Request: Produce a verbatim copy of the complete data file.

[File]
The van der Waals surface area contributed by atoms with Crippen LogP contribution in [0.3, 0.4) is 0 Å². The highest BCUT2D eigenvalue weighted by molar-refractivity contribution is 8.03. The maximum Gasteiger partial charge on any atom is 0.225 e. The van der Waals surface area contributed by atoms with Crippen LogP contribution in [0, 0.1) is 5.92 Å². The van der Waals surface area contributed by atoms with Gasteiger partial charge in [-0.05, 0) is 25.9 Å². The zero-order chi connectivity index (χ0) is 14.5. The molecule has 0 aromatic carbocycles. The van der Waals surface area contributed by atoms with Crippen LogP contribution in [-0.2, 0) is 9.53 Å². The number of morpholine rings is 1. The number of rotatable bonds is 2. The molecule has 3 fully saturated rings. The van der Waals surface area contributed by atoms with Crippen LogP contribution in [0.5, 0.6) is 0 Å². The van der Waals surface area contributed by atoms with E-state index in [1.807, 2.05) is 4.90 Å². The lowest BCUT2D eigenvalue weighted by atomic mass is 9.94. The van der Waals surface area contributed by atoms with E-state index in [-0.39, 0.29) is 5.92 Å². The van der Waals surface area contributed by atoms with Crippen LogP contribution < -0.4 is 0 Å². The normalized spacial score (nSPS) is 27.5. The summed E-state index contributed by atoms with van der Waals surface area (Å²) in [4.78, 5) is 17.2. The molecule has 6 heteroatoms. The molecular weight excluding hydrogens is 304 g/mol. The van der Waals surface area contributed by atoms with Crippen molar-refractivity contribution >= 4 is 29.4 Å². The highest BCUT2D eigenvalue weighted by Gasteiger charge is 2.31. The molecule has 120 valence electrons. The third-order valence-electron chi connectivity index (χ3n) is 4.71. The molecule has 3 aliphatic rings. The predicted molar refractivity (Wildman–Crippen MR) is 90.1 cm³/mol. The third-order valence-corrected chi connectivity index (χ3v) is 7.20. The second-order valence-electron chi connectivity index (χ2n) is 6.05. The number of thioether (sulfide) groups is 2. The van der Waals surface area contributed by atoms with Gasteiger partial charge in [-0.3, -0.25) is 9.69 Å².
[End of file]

The van der Waals surface area contributed by atoms with Crippen LogP contribution in [0.3, 0.4) is 0 Å². The highest BCUT2D eigenvalue weighted by molar-refractivity contribution is 8.03. The maximum Gasteiger partial charge on any atom is 0.225 e. The van der Waals surface area contributed by atoms with Crippen LogP contribution in [0, 0.1) is 5.92 Å². The van der Waals surface area contributed by atoms with Gasteiger partial charge in [-0.05, 0) is 25.9 Å². The zero-order chi connectivity index (χ0) is 14.5. The molecule has 0 aromatic carbocycles. The van der Waals surface area contributed by atoms with Crippen LogP contribution in [-0.2, 0) is 9.53 Å². The number of morpholine rings is 1. The number of rotatable bonds is 2. The molecule has 3 fully saturated rings. The van der Waals surface area contributed by atoms with Crippen LogP contribution in [0.5, 0.6) is 0 Å². The van der Waals surface area contributed by atoms with E-state index in [1.807, 2.05) is 4.90 Å². The lowest BCUT2D eigenvalue weighted by atomic mass is 9.94. The van der Waals surface area contributed by atoms with E-state index in [-0.39, 0.29) is 5.92 Å². The van der Waals surface area contributed by atoms with Crippen LogP contribution < -0.4 is 0 Å². The normalized spacial score (nSPS) is 27.5. The summed E-state index contributed by atoms with van der Waals surface area (Å²) in [4.78, 5) is 17.2. The molecule has 6 heteroatoms. The molecular weight excluding hydrogens is 304 g/mol. The van der Waals surface area contributed by atoms with Crippen molar-refractivity contribution >= 4 is 29.4 Å². The highest BCUT2D eigenvalue weighted by Gasteiger charge is 2.31. The molecule has 120 valence electrons. The third-order valence-electron chi connectivity index (χ3n) is 4.71. The molecule has 3 aliphatic rings. The predicted molar refractivity (Wildman–Crippen MR) is 90.1 cm³/mol. The third-order valence-corrected chi connectivity index (χ3v) is 7.20. The second-order valence-electron chi connectivity index (χ2n) is 6.05. The number of thioether (sulfide) groups is 2. The van der Waals surface area contributed by atoms with Gasteiger partial charge in [-0.3, -0.25) is 9.69 Å².